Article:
Today though, SJN is taking its particular brand of journalism to the journalistic masses with the release of a 48-page guide on how to use the solutions journalism method at all stages of reporting a story, from pitching an editor to promoting a finished piece on social media.

Solutions journalism calls for reporters to showcase potential solutions along with the problems they’re reporting on as a way to produce more informative and impactful stories. As the report puts it:

It is increasingly inadequate for journalists to simply note what’s wrong and hope for society to create better laws or provide proper oversight. The world’s problems are just too complex and fast-changing. People must learn about credible examples of responses to problems in order to become empowered, discerning actors capable of shaping a better society. In this context, journalism must augment its traditional role, spotlighting adaptive responses to entrenched social ills.

SJN has previously published tools for practicing solutions journalism on its website, but the new guide, which can be downloaded as a PDF, is meant to be a more comprehensive document that can “answer some of the most common doubts journalists have about this practice — like how to write about failure in a solutions — oriented way.”

The guide gives point-by-point explanations for how to identify what makes a good solutions journalism story, the best way to pitch an editor, the types of questions to ask sources, and how to approach writing a story. There are also annotated stories from The New York Times, The Seattle Times, PRI’s The World, and Kaiser Health News that highlight how the pieces demonstrate solutions journalism.

Here’s a link to the full report.

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Yesterday, CNN announced that it had struck a deal with the feds that represents some progress for those interested in using drones for journalism:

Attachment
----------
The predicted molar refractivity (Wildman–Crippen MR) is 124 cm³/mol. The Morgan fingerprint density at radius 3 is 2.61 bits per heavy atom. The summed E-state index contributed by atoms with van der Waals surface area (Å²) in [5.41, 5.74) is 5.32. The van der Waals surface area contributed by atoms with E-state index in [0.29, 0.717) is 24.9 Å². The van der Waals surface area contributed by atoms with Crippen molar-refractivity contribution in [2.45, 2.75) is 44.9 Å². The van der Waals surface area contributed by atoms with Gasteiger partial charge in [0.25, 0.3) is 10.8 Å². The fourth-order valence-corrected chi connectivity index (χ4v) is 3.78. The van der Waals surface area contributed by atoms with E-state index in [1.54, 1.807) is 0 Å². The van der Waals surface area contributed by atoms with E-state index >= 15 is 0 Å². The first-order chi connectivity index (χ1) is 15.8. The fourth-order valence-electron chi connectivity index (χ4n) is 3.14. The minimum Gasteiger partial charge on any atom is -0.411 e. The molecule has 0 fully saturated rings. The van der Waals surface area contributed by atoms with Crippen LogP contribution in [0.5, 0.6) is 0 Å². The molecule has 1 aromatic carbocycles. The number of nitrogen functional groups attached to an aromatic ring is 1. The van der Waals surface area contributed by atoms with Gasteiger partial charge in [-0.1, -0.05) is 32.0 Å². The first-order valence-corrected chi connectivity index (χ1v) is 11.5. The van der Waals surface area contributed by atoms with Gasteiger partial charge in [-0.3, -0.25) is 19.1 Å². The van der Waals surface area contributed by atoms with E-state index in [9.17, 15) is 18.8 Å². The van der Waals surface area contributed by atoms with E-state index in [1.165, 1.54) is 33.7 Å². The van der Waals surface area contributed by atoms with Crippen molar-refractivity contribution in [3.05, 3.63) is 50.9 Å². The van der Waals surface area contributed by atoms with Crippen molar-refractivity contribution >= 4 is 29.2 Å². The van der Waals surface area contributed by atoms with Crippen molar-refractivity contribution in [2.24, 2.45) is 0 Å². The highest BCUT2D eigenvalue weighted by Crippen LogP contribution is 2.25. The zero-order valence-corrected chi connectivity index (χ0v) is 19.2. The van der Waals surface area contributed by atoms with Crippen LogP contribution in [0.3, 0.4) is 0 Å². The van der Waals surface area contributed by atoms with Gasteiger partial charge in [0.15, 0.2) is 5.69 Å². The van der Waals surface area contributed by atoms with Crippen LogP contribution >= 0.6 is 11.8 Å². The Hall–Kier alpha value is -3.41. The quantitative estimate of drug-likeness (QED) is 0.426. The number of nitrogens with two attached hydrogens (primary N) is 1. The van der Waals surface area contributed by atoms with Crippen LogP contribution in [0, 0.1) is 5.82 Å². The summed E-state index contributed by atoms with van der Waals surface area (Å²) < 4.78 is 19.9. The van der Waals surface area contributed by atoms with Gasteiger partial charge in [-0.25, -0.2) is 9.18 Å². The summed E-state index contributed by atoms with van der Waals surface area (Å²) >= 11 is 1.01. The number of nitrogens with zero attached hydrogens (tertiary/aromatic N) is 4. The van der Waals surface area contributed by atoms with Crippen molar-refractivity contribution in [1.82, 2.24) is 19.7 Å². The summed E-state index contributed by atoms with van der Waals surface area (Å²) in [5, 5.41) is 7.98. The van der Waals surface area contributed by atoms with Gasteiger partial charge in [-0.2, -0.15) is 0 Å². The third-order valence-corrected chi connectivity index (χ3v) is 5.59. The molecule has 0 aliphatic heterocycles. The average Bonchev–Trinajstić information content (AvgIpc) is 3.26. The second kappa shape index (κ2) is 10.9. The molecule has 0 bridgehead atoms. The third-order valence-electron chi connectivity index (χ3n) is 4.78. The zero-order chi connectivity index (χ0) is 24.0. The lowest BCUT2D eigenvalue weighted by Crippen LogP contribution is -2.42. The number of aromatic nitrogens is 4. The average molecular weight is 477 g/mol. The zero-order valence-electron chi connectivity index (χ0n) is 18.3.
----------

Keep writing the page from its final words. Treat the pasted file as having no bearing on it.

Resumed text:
CNN has entered into a Cooperative Research and Development Agreement (CRDA) with the Federal Aviation Administration to advance efforts to integrate Unmanned Aerial Vehicles (UAVs) into newsgathering and reporting.

The cooperation arrangement will integrate efforts from CNN’s existing research partnership with the Georgia Tech Research Institute (GTRI). Coordination between and among CNN, GTRI and the FAA has already begun. The FAA will use data collected from this initiative to formulate a framework for various types of UAVs to be safely integrated into newsgathering operations.

Some folks reported on this as if it meant you’d be seeing CNN drone footage any day now. (“After months of studying drones as a news reporting tool, CNN just struck a deal with the Federal Aviation Administration today, meaning lots of eye-in-the-sky Wolf Blitzer segments are forthcoming.” “Drones are going to help CNN bring you the news.” “CNN gets go-ahead to use drones in newsgathering.”) But Matt Waite and other drone journalism aficionados cautioned that the deal isn’t as broad as some are making it seem: